U.S. soybean futures slumped on Tuesday on expectations that near-record South American production will reduce demand for the U.S. crop, while corn and wheat futures edged higher.

Dealers said the market's focus was increasingly turning to USDA’s supply-demand and quarterly inventory reports due out on Friday, with investors reluctant to take large positions ahead of the data.

Traders were evening up positions ahead of the reports due to a "natural tendency for risk aversion," said Jim Gerlach, president of A/C Trading.

Trading has been particularly volatile following previous January supply-and-demand and inventory reports, with corn making limit moves on the day of the release six times in a row.

"You're going into a major crop report; you've seen a substantial break in prices; and these reports tend to be game changers," Gerlach said.

Chicago Board of Trade March soybeans slipped 1-1/2 cent, or 0.1 percent, to $13.87 a bushel by 11:45 a.m. Central time (1745 GMT).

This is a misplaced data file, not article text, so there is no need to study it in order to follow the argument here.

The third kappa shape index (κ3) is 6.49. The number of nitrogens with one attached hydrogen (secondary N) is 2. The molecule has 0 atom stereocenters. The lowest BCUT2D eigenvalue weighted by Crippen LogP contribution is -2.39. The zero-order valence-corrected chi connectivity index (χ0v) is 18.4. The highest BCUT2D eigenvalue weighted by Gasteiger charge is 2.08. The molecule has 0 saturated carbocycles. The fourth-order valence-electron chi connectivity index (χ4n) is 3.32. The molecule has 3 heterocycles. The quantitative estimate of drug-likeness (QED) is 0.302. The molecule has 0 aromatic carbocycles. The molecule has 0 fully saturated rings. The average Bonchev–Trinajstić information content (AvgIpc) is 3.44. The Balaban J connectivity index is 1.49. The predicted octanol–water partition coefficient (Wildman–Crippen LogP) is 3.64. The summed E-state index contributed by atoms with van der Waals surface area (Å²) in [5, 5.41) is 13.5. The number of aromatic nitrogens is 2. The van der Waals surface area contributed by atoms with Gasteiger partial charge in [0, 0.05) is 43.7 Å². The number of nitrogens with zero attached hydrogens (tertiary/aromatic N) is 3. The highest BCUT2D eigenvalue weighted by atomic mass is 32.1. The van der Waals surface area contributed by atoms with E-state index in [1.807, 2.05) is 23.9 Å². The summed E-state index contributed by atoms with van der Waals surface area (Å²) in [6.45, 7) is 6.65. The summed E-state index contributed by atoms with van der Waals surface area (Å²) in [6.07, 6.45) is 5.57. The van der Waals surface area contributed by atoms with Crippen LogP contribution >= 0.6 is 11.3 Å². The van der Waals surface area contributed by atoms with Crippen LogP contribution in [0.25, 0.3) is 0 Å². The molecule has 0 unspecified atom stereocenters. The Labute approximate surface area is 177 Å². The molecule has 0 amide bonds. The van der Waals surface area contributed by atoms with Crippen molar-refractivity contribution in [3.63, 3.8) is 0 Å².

CBOT March corn rose 5 cents, or 0.7 percent, to $6.90-1/2 a bushel, while March wheat gained 2-1/4 cents, or 0.3 percent, to $7.53-1/2.

Traders were waiting to see how the USDA adjusts its estimates for soybean and corn production in South America on Friday as Brazil and Argentina compete with the United States for export business.

The USDA is expected to increase its estimate for Brazil's soybean crop 0.9 percent from last month to a record-large 81.8 million tonnes, according to a Reuters poll. The outlook for Brazil's corn crop is expected to rise 0.4 percent to 70.257.

The USDA is projected to increase its forecast for global soybean inventories at the end of the crop's marketing year on Sept. 1 by 0.4 percent from last month to 60.2 million tonnes, according to a poll. The forecast for global corn inventories is seen down 0.03 percent at 117.572 million tonnes.

"South American crop expectations are keeping a lid on soybean prices," said Ker Chung Yang, a senior investment analyst at Phillip Futures in Singapore.